Often, changes occur after the decree is entered that impact the summer schedule. For instance, summer is filled with parties, weddings, reunions and other celebrations, but the dates may not conform to the decree. Also, an employment change may affect a parent’s ability to stay home during the summer or to take vacations. Further, as children grow, their interests and needs change. Schedules should be modified to meet their best interests. Parents can deviate from the schedule outlined in their decree if both parents agree. When this happens, documenting the change in writing will help avoid future conflicts.

#4 Communication is Key

As with all co-parenting issues, the success of summer co-parenting hinges on effective communication.

Children should not be a parent’s messenger. Email, texting, online calendars and phone apps can make communicating more efficient and can minimize misunderstandings.

Parents should communicate about summer plans early to avoid scheduling conflicts. Once a plan is developed, creating a written calendar to post in both households will help both parents know what to expect and look forward to fun plans ahead.

Finally, try to stay positive for the sake of your child. Regardless of your feelings toward the other parent, always be respectful when communicating. Avoid negative comments about the other parent. Don’t try to compete with the other parent or create situations where children must take sides. If your child misses the other parent, don’t take it personally. Be supportive of your child’s relationship with the other parent, as children should not feel guilty for missing either parent.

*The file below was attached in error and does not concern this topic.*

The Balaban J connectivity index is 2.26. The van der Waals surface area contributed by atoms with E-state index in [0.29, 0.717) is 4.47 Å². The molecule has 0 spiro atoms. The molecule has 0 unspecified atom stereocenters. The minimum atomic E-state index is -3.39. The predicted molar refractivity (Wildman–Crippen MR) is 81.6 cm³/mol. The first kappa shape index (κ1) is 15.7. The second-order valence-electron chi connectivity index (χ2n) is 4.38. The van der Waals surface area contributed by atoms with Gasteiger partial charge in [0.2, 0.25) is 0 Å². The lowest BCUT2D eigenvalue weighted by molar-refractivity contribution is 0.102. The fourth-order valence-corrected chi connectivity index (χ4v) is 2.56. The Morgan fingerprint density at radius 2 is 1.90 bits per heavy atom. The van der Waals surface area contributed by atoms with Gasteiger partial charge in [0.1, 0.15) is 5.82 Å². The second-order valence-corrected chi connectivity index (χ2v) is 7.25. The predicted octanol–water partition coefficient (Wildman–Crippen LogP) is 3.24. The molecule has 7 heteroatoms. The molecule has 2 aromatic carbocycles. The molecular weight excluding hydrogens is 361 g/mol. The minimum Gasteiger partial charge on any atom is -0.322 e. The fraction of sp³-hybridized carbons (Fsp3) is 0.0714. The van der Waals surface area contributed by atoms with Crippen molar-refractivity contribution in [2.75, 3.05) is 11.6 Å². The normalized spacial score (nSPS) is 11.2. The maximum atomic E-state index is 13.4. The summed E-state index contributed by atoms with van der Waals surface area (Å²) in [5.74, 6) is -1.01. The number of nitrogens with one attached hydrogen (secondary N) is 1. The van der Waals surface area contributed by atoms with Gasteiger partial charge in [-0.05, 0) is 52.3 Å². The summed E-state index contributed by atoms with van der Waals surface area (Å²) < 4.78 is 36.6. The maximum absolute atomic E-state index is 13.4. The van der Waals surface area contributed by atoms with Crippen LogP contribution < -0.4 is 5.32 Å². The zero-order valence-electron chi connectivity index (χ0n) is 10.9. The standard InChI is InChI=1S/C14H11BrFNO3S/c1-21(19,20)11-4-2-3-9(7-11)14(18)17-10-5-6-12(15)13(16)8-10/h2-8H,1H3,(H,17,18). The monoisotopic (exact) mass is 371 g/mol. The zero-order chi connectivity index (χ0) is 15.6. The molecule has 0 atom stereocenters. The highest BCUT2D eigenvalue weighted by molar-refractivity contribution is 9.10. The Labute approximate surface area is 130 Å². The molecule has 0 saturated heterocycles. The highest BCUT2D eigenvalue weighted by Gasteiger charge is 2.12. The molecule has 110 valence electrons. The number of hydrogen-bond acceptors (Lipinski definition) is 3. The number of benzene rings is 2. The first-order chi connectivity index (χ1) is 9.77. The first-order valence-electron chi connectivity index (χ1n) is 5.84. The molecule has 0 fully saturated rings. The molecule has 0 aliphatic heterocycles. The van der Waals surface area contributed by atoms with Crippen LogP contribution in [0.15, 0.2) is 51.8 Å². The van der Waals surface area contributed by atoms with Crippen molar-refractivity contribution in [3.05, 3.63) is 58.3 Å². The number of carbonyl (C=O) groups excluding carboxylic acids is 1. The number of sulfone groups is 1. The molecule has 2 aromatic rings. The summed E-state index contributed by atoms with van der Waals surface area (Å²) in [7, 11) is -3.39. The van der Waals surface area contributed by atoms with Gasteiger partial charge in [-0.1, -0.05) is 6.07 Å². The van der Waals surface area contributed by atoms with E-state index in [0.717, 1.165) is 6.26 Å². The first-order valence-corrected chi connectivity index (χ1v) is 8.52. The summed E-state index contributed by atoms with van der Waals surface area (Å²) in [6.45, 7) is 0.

#5 Travel Considerations

Parents should provide each other with details pertaining to travel with the child such as the travel dates, destination and contact information. When traveling abroad, parental cooperation is especially important. To obtain a passport for a child under 16, consent of both parents is required if the parents have joint custody. If a parent has sole custody, proper proof of sole custody is required. Children under 18 can be enrolled in the U.S. Department of State’s Children’s Passport Issuance Alert Program. When a passport application is submitted for a child enrolled in the program, authorities confirm that parental consent has been provided.

#6 Think Ahead

It’s never too early to plan ahead. Check the upcoming school calendar to determine when the next school year begins. Parents with joint custody need to communicate regarding who is responsible for school enrollment, as well as who will get vaccinations, physicals, vision exams, hearing tests and dental exams often required for school. Regardless of who completes the school and medical paperwork, both parents should be listed on all important documents.

The fresh smell of cut grass, the jingle of an approaching ice cream truck and the glow of fireflies at twilight all make this time of year magical for children. Following the Six Rules of Summer can help each summer become the memories of a wondrous childhood.

About the Author

Rebecca Simpson is a Partner with English, Lucas, Priest & Owsley, LLP, where she handles family law and estate matters. Rebecca and her husband Jamie reside in Bowling Green where they are raising their two daughters. Contact Rebecca at or (270) 781-6500.

Note: This material may only be re-published with the permission of the author and must give credit to the author.